Whiptails (Family Teiidae)
Western Whiptail,Cnemidophorus tigris (Baird & Girard, 1852). (Plates 10.21 and 10.22, Map 10.16) 8–14 in (20–35 cm); four middorsal pale yellow stripes, distinct on front part of body, less distinct on back part; reticulate pattern of black and gray between stripes, on sides of body, and on limbs; reticulate pattern on underside of body, with neck and chest nearly completely black in some individuals; tail very
long, usually more than twice body length; in juveniles pale yellow stripes continuous and tail blue (see Plate 10.22). Habitat: In this area, Western Whiptails occur in all terrestrial habitats up to about 7,500 ft (2,290 m) in the Pinyon-juniper Woodland. This species is most common in washes and sandy areas. They are active lizards and are commonly seen moving from bush to bush in search of food. These lizards feed on invertebrates, which are captured on the surface or dug our of the ground. Remarks: The subspecies of Western Whiptail present in the area is the Great Basin Whiptail (C. t. tigris ). Members of the genus Cnemidophorus range from Minnesota to Argentina and from California to Maryland. There are about 45 species, of which 15 are all-female. These species reproduce asexually, from eggs laid by the female and each offspring is a clone of the mother. These all female species have a larger-than-normal chromosome number (polyploidy) because of the original hybridization of two
different species and the incorporation of chromosomes from both parent species into the new asexual species. The Western Whiptail is not an all-female species, but it is an ancestral parent for some of the all-female species that occur in Arizona, New Mexico, Texas, and northern Mexico. Range: Throughout the White-Inyo mountains region below 7,500 ft (2,290 m). References: Bezy and Sites (1987), Cole (1984), Parker (1972), Wright and Low (1968).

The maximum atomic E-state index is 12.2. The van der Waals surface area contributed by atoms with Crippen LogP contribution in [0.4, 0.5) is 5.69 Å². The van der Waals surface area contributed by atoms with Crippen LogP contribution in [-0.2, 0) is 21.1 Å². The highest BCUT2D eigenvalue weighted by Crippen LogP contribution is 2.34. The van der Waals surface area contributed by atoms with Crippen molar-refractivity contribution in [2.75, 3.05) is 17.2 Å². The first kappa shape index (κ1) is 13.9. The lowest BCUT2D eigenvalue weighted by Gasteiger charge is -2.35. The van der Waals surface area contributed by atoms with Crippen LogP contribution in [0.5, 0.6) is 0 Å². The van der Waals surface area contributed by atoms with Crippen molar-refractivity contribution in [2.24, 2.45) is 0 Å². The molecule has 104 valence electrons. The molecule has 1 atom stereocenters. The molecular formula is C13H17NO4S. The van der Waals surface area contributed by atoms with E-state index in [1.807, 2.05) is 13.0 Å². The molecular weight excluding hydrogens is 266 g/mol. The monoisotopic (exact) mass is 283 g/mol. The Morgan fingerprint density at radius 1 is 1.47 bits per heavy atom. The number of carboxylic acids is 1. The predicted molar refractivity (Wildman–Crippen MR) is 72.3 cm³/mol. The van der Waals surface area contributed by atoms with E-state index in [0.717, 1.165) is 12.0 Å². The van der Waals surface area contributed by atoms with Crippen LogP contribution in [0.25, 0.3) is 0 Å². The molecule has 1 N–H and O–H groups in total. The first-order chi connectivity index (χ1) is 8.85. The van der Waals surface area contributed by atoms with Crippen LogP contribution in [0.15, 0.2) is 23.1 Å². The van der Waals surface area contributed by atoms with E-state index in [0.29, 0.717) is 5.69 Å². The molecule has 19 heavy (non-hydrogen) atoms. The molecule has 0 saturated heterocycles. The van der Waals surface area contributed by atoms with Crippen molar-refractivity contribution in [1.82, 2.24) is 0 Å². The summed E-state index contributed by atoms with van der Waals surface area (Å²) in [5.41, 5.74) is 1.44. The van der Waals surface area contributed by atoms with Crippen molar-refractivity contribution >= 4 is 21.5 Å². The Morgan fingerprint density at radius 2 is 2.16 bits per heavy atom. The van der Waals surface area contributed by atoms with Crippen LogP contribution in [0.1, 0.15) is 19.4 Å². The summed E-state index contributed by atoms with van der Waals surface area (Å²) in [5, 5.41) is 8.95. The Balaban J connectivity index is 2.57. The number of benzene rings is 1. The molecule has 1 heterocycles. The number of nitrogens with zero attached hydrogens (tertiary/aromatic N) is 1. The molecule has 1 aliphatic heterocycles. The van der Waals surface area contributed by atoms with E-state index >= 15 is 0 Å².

Localities: California, Inyo Co.: 3,800 ft, 6,600–6,800 ft, Near Big Horn Mine, Hunter Canyon, Inyo Mtns. (CAS); 1,620 m, 21.3 mi NE Big Pine; 5,000 ft, 24 mi NE; 2,400–4,850 ft, Daisy Canyon, Inyo Mtns. (CAS); 5,200 ft, 15 mi N Darwin; Darwin Falls (CAS, MVZ); NW end Deep Springs Valley (LACM); 23.6 mi SE of Hwy. 168 on Eureka Valley Rd.; 27.7 mi SE; 2,250–5,977 ft, Grapevine Canyon, Nelson Range (CAS); Independence; 4,000 ft, 0.5 mi W (AMNH); 1.4 mi W; 2 mi N; 3,800 ft, 2.5 mi E; 6,000–6,100 ft, 2 mi W Jackass Spring, Nelson Range; Joshua Flats, 21.2 mi SE of Hwy. 168 on Eureka Valley Rd.; 1 mi S Keeler (JACM); Laws; 4,200 ft, Long John Canyon, Inyo Mtns.; Lone Pine (FMNH, USNM); 4,300 ft, 2.3 mi W (LACM); 2.9 mi W (LACM); 4,700 ft, 3 mi W, 0.5 mi S; 4 mi W; 10.0 mi SE; 4,000 ft, Mazourka Canyon, Inyo Mtns.; 1 mi S Mono County line on Hwy. 168; 1,200 ft, Mesquite Sand Dunes, Saline Valley (CAS); Panamint Springs (CAS, MVZ); 5.6 mi N of Hwy. 190 on Saline Valley Rd.; near Freshwater Pond, W side, Saline Valley (CAS); NW end, Saline Valley (CAS); 5 mi N Salt Works; near Seven Springs, S of Lower Warm Spring, Saline Valley (CAS); 850–1,400 ft, Warm Springs Rd., Saline Valley (CAS); Willow Creek, Saline Valley; 6,750 ft, Wyman Creek, White Mtns. Mono Co.: Benton. Nevada, Esmeralda Co.: 0.25 mi W of Hwy. 264 along Chiatovich Creek, Fish Lake Valley; 5,000 ft, 0.75 mi W; 4,800 ft, 1.5 mi N Dyer; Fish Lake; 7,400 ft, Indian Creek, White Mtns.; 9.1 mi SSW Silver Peak; Mineral Co.: 3.9 mi NE California state line on Hwy. 6.